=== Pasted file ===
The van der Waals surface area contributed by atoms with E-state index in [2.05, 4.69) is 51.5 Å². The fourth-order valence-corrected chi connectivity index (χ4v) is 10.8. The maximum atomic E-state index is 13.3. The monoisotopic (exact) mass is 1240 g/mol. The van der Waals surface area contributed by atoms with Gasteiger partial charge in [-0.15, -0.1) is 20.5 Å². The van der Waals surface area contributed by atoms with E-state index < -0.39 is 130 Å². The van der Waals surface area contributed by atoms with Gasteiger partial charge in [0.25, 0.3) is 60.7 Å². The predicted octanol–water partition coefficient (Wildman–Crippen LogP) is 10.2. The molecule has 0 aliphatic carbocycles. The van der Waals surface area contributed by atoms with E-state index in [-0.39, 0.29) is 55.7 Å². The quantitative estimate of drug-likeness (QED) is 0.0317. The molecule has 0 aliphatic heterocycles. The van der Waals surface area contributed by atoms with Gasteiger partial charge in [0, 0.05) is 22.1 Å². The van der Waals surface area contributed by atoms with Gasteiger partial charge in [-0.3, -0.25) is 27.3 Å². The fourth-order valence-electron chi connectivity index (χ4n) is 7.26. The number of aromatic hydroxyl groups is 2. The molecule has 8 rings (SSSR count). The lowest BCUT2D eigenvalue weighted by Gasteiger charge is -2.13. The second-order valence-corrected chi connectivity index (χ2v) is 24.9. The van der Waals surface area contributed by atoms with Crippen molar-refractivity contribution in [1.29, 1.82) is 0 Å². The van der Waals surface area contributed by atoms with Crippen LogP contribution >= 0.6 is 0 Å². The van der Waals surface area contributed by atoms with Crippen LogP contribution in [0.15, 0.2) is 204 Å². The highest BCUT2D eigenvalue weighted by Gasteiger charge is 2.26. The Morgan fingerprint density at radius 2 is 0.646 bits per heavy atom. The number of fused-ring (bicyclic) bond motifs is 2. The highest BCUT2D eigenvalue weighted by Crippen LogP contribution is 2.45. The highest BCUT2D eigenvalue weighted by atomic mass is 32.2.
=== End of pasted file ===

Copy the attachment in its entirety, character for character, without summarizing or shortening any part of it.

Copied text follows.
The van der Waals surface area contributed by atoms with E-state index in [2.05, 4.69) is 51.5 Å². The fourth-order valence-corrected chi connectivity index (χ4v) is 10.8. The maximum atomic E-state index is 13.3. The monoisotopic (exact) mass is 1240 g/mol. The van der Waals surface area contributed by atoms with Gasteiger partial charge in [-0.15, -0.1) is 20.5 Å². The van der Waals surface area contributed by atoms with E-state index < -0.39 is 130 Å². The van der Waals surface area contributed by atoms with Gasteiger partial charge in [0.25, 0.3) is 60.7 Å². The predicted octanol–water partition coefficient (Wildman–Crippen LogP) is 10.2. The molecule has 0 aliphatic carbocycles. The van der Waals surface area contributed by atoms with E-state index in [-0.39, 0.29) is 55.7 Å². The quantitative estimate of drug-likeness (QED) is 0.0317. The molecule has 0 aliphatic heterocycles. The van der Waals surface area contributed by atoms with Gasteiger partial charge in [0, 0.05) is 22.1 Å². The van der Waals surface area contributed by atoms with Gasteiger partial charge in [-0.3, -0.25) is 27.3 Å². The fourth-order valence-electron chi connectivity index (χ4n) is 7.26. The number of aromatic hydroxyl groups is 2. The molecule has 8 rings (SSSR count). The lowest BCUT2D eigenvalue weighted by Gasteiger charge is -2.13. The second-order valence-corrected chi connectivity index (χ2v) is 24.9. The van der Waals surface area contributed by atoms with Crippen molar-refractivity contribution in [1.29, 1.82) is 0 Å². The van der Waals surface area contributed by atoms with Crippen LogP contribution >= 0.6 is 0 Å². The van der Waals surface area contributed by atoms with Crippen LogP contribution in [0.15, 0.2) is 204 Å². The highest BCUT2D eigenvalue weighted by Gasteiger charge is 2.26. The Morgan fingerprint density at radius 2 is 0.646 bits per heavy atom. The number of fused-ring (bicyclic) bond motifs is 2. The highest BCUT2D eigenvalue weighted by Crippen LogP contribution is 2.45. The highest BCUT2D eigenvalue weighted by atomic mass is 32.2.